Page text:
We engage in a healthy amount of discussion about alternative lifestyle haircuts here at Autostraddle. And why would we not? One of the awesomest parts of being a lesbian is our rich history of mullets, faux-hawks and that asymmetrical buzz thing. Hair is big deal for lesbians. It’s a key non-verbal communicator in the subtle sub-cultural coding of our particular community.
It’s why when you first come out, you think you’re supposed to cut it all off and then six months later, once comfortable with the whole “gay identity” thing, you either keep it or grow it back because you’ve finally figured out what works for you. It’s why femmes get worried about not having their sexuality recognized out in the straight world. It’s why girls who feel boyish can’t wait to get rid of it as soon as they realize that they can. And then there’s the rad contradictions of the long-haired butches and the short-haired femmes and everything in between. Whatever you decide on, the cuts seem to be meaningful – more than just hair.
So when I was in a funk and looking for a good haircut last month, I knew that the process would have to be unrushed and selective. When I try to have an edgy short haircut, somehow I always end up looking like a housewife or a news anchor. One time last September there was a period of excellent hair, because one side was buzzed off and the other side flipped in a cool way, but when my family discovered the pictures on Facebook, a gay panic ensued that left me with no choice but to grow it back out.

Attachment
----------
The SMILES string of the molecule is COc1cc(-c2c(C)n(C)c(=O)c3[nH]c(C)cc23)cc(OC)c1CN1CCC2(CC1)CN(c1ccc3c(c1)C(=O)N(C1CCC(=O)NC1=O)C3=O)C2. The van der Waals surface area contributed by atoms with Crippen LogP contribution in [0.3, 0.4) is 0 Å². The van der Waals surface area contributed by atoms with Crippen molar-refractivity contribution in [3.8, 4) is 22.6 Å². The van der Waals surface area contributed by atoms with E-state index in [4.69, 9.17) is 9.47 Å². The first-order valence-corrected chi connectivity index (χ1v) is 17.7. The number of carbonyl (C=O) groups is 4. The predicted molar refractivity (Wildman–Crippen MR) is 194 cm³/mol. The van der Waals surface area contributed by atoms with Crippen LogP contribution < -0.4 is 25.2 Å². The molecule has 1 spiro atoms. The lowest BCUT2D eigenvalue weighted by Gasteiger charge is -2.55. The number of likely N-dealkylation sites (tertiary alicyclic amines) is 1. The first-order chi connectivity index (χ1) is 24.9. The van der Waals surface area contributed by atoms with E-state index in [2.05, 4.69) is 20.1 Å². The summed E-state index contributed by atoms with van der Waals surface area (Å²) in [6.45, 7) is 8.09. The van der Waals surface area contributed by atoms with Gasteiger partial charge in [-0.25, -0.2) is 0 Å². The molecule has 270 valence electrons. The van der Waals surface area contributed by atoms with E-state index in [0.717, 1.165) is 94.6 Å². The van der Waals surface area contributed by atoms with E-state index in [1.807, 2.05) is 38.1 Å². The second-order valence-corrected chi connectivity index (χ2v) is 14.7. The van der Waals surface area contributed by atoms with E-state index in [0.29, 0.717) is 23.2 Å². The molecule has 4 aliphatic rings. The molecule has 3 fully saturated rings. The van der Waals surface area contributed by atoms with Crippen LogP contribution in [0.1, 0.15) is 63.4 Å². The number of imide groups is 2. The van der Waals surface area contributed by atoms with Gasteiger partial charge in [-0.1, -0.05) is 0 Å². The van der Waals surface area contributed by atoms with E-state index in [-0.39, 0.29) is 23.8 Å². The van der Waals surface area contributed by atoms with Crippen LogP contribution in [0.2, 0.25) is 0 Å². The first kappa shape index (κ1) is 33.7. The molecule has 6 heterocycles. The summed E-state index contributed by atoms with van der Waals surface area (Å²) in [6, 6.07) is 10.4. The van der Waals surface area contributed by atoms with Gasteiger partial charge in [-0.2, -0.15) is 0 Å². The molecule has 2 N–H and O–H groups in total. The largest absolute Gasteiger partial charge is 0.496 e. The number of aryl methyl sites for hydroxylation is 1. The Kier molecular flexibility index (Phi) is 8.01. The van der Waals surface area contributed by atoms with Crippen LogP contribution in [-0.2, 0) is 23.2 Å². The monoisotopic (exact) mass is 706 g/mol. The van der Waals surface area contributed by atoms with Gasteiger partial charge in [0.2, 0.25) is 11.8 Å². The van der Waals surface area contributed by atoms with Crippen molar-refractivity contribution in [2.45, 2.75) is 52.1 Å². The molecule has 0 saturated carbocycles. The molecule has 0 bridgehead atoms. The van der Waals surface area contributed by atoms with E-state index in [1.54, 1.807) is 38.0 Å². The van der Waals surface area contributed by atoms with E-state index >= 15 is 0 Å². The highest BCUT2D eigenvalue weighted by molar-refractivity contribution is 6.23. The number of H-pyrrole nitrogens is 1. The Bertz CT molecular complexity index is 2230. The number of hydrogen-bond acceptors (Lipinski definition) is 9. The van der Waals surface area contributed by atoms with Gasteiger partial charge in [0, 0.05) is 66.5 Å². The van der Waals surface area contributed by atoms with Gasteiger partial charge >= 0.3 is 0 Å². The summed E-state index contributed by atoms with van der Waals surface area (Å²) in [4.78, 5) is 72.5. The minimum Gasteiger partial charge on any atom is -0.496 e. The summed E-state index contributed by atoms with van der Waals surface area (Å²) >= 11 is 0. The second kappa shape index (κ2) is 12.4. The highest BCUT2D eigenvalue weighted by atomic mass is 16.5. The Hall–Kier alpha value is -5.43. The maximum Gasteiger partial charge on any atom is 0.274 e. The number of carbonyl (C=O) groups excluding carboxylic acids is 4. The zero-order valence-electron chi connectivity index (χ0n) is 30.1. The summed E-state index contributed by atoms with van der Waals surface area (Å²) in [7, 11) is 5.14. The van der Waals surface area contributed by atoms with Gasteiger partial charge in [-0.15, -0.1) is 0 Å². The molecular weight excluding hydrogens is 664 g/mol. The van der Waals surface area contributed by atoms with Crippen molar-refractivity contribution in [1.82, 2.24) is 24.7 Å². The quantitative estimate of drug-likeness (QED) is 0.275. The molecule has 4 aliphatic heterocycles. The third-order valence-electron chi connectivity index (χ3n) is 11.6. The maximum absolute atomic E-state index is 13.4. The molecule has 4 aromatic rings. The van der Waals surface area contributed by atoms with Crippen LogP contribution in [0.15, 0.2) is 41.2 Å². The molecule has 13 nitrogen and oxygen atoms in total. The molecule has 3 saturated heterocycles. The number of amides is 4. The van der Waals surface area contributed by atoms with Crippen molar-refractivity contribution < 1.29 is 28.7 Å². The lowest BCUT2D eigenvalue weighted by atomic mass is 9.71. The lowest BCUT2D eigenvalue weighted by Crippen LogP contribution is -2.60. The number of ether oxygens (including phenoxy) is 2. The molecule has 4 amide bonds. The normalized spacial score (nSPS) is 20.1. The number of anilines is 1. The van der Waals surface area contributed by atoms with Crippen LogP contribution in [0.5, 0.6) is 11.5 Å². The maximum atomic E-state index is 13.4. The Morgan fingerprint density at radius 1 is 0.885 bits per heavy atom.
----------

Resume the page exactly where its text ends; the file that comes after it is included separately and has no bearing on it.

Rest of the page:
So I’d had this mullet situation, and I really liked it, but I’m a Greek girl with heavy hair and New York was getting hot and I needed help. Enter Soozeecuts.
I knew who she was because I am gay in New York City. A renaissance woman bouncing about the gay, food, and music scenes here, she’s a DJ and an avid haircutter of all the lesbians I know (including our August calendar girl). I went to Soozee’s awesome private salon where the walls are green and everyone leaves happy. I explained that I wanted a haircut that wouldn’t make my family pass out but would look sufficiently gay, which, of course, led to the existential conversation about what is means for hair to look gay.
“I find that the gay haircuts that I do are kind of all similar. Very short, very edgy. Has a lot of kick. I have to say that’s one of my most challenging tasks in doing haircuts because I do have a large gay clientele and I don’t want to do the same haircut on every person that comes to me. But they all want the same thing.” When she said this, I pictured a gay bar full of people walking around with the exact same spiky short haircut and getting mad over it and throwing beer bottles and stuff.
“So it makes me think outside the box, you know?” She’s really successful at this, and considering I just handed my head over to her, I was excited to see what she’s going to do to me. The abstractness of creating something that somehow emits “gay” is something that Soozee has mastered, and I’m kind of amazed by it.
The styling sensibility behind the abstractness is very clear. She is a big fan of texturing and layers. She likes the dimensions that are produced by variant lengths within one haircut.